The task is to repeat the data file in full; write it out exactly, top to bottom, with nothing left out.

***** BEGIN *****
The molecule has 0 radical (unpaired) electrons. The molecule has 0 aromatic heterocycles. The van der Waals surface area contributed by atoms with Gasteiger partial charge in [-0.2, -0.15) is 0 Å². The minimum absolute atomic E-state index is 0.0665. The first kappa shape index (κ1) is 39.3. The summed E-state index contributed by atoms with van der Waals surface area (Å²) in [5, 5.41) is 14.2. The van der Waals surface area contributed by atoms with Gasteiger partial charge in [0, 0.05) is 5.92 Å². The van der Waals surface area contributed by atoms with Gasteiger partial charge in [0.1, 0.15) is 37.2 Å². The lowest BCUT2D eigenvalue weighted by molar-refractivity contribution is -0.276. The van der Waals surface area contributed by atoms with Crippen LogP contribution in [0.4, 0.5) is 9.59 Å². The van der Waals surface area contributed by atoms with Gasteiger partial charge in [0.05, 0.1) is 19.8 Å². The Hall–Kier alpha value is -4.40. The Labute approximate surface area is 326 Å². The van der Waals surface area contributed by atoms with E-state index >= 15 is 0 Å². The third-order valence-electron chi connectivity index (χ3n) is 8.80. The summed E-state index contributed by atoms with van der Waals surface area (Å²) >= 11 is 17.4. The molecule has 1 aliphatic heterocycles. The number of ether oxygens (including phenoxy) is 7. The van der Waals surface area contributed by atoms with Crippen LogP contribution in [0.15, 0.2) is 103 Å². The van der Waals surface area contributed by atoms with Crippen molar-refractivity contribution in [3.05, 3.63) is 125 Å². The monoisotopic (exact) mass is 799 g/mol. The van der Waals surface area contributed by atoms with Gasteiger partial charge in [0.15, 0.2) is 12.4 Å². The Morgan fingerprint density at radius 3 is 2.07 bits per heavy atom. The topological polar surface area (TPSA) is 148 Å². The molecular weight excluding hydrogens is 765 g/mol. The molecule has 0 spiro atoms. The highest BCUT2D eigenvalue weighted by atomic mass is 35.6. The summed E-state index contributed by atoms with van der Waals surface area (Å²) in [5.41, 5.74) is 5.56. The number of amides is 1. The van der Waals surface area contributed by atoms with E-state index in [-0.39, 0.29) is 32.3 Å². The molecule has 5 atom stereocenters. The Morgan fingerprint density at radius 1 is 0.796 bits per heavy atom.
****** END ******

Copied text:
The molecule has 0 radical (unpaired) electrons. The molecule has 0 aromatic heterocycles. The van der Waals surface area contributed by atoms with Gasteiger partial charge in [-0.2, -0.15) is 0 Å². The minimum absolute atomic E-state index is 0.0665. The first kappa shape index (κ1) is 39.3. The summed E-state index contributed by atoms with van der Waals surface area (Å²) in [5, 5.41) is 14.2. The van der Waals surface area contributed by atoms with Gasteiger partial charge in [0, 0.05) is 5.92 Å². The van der Waals surface area contributed by atoms with Gasteiger partial charge in [0.1, 0.15) is 37.2 Å². The lowest BCUT2D eigenvalue weighted by molar-refractivity contribution is -0.276. The van der Waals surface area contributed by atoms with Crippen LogP contribution in [0.4, 0.5) is 9.59 Å². The van der Waals surface area contributed by atoms with Gasteiger partial charge in [0.05, 0.1) is 19.8 Å². The Hall–Kier alpha value is -4.40. The Labute approximate surface area is 326 Å². The van der Waals surface area contributed by atoms with E-state index >= 15 is 0 Å². The third-order valence-electron chi connectivity index (χ3n) is 8.80. The summed E-state index contributed by atoms with van der Waals surface area (Å²) >= 11 is 17.4. The molecule has 1 aliphatic heterocycles. The number of ether oxygens (including phenoxy) is 7. The van der Waals surface area contributed by atoms with Crippen LogP contribution in [0.15, 0.2) is 103 Å². The van der Waals surface area contributed by atoms with Crippen molar-refractivity contribution in [3.05, 3.63) is 125 Å². The monoisotopic (exact) mass is 799 g/mol. The van der Waals surface area contributed by atoms with Gasteiger partial charge in [0.15, 0.2) is 12.4 Å². The Morgan fingerprint density at radius 3 is 2.07 bits per heavy atom. The topological polar surface area (TPSA) is 148 Å². The molecular weight excluding hydrogens is 765 g/mol. The molecule has 0 spiro atoms. The highest BCUT2D eigenvalue weighted by atomic mass is 35.6. The summed E-state index contributed by atoms with van der Waals surface area (Å²) in [5.41, 5.74) is 5.56. The number of amides is 1. The van der Waals surface area contributed by atoms with E-state index in [-0.39, 0.29) is 32.3 Å². The molecule has 5 atom stereocenters. The Morgan fingerprint density at radius 1 is 0.796 bits per heavy atom.